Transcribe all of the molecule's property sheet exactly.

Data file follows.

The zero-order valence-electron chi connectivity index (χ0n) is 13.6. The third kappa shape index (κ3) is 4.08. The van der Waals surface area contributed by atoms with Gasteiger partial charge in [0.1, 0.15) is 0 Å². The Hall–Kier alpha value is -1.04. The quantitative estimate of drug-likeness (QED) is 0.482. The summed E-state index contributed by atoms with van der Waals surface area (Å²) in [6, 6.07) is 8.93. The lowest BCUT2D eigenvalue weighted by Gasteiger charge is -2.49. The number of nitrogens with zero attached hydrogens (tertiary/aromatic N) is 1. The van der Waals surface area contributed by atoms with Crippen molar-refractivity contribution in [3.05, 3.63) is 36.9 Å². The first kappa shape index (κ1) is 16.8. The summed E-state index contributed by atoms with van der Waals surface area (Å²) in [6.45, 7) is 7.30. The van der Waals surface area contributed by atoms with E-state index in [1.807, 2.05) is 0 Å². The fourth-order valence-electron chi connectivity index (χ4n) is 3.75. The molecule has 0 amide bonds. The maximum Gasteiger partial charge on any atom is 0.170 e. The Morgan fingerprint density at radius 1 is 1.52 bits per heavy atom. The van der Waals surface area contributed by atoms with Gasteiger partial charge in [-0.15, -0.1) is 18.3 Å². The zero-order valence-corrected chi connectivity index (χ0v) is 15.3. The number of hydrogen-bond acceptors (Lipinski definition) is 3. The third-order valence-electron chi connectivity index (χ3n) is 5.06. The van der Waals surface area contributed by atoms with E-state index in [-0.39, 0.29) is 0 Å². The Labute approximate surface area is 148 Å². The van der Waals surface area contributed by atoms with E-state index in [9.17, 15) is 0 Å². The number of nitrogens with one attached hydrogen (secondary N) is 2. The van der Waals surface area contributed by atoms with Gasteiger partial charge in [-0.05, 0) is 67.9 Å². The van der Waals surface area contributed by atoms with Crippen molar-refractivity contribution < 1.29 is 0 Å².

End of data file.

The zero-order valence-electron chi connectivity index (χ0n) is 13.6. The third kappa shape index (κ3) is 4.08. The van der Waals surface area contributed by atoms with Gasteiger partial charge in [0.1, 0.15) is 0 Å². The Hall–Kier alpha value is -1.04. The quantitative estimate of drug-likeness (QED) is 0.482. The summed E-state index contributed by atoms with van der Waals surface area (Å²) in [6, 6.07) is 8.93. The lowest BCUT2D eigenvalue weighted by Gasteiger charge is -2.49. The number of nitrogens with zero attached hydrogens (tertiary/aromatic N) is 1. The van der Waals surface area contributed by atoms with Crippen molar-refractivity contribution in [3.05, 3.63) is 36.9 Å². The first kappa shape index (κ1) is 16.8. The summed E-state index contributed by atoms with van der Waals surface area (Å²) in [6.45, 7) is 7.30. The van der Waals surface area contributed by atoms with E-state index in [1.807, 2.05) is 0 Å². The fourth-order valence-electron chi connectivity index (χ4n) is 3.75. The molecule has 0 amide bonds. The maximum Gasteiger partial charge on any atom is 0.170 e. The Morgan fingerprint density at radius 1 is 1.52 bits per heavy atom. The van der Waals surface area contributed by atoms with Gasteiger partial charge in [-0.15, -0.1) is 18.3 Å². The zero-order valence-corrected chi connectivity index (χ0v) is 15.3. The number of hydrogen-bond acceptors (Lipinski definition) is 3. The third-order valence-electron chi connectivity index (χ3n) is 5.06. The van der Waals surface area contributed by atoms with E-state index in [-0.39, 0.29) is 0 Å². The Labute approximate surface area is 148 Å². The van der Waals surface area contributed by atoms with E-state index in [9.17, 15) is 0 Å². The number of nitrogens with one attached hydrogen (secondary N) is 2. The van der Waals surface area contributed by atoms with Gasteiger partial charge in [-0.05, 0) is 67.9 Å². The van der Waals surface area contributed by atoms with Crippen molar-refractivity contribution < 1.29 is 0 Å².